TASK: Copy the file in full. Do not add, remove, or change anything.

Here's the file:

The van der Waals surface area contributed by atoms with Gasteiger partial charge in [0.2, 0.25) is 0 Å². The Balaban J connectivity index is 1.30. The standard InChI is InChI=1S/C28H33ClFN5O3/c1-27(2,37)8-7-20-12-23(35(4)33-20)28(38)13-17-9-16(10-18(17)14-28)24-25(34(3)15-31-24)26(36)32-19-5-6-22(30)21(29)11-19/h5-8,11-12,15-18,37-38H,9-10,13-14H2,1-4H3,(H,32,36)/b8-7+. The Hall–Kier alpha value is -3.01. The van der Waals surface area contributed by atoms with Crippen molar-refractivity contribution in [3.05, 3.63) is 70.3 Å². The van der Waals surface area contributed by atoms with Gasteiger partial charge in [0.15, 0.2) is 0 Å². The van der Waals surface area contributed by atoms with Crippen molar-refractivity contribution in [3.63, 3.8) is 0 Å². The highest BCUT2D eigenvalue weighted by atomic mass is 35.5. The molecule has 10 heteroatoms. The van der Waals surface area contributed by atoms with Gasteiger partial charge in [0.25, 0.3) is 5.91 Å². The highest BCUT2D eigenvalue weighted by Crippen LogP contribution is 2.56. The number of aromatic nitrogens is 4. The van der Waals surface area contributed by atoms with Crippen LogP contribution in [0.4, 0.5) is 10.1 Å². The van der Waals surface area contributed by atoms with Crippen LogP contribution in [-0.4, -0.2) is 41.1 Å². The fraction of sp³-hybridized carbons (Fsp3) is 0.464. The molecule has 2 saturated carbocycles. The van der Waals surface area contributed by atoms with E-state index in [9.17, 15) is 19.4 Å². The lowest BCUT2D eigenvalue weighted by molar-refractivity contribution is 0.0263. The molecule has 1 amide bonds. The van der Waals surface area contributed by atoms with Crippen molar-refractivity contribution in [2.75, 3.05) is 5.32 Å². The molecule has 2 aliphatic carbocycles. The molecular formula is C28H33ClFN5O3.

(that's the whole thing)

The van der Waals surface area contributed by atoms with Gasteiger partial charge in [0.2, 0.25) is 0 Å². The Balaban J connectivity index is 1.30. The standard InChI is InChI=1S/C28H33ClFN5O3/c1-27(2,37)8-7-20-12-23(35(4)33-20)28(38)13-17-9-16(10-18(17)14-28)24-25(34(3)15-31-24)26(36)32-19-5-6-22(30)21(29)11-19/h5-8,11-12,15-18,37-38H,9-10,13-14H2,1-4H3,(H,32,36)/b8-7+. The Hall–Kier alpha value is -3.01. The van der Waals surface area contributed by atoms with Crippen molar-refractivity contribution in [3.05, 3.63) is 70.3 Å². The van der Waals surface area contributed by atoms with Gasteiger partial charge in [0.15, 0.2) is 0 Å². The van der Waals surface area contributed by atoms with Crippen molar-refractivity contribution in [3.63, 3.8) is 0 Å². The highest BCUT2D eigenvalue weighted by atomic mass is 35.5. The molecule has 10 heteroatoms. The van der Waals surface area contributed by atoms with Gasteiger partial charge in [0.25, 0.3) is 5.91 Å². The highest BCUT2D eigenvalue weighted by Crippen LogP contribution is 2.56. The number of aromatic nitrogens is 4. The van der Waals surface area contributed by atoms with Crippen LogP contribution in [0.4, 0.5) is 10.1 Å². The van der Waals surface area contributed by atoms with Crippen LogP contribution in [-0.4, -0.2) is 41.1 Å². The fraction of sp³-hybridized carbons (Fsp3) is 0.464. The molecule has 2 saturated carbocycles. The van der Waals surface area contributed by atoms with E-state index in [9.17, 15) is 19.4 Å². The lowest BCUT2D eigenvalue weighted by molar-refractivity contribution is 0.0263. The molecule has 1 amide bonds. The van der Waals surface area contributed by atoms with Crippen molar-refractivity contribution in [2.75, 3.05) is 5.32 Å². The molecule has 2 aliphatic carbocycles. The molecular formula is C28H33ClFN5O3.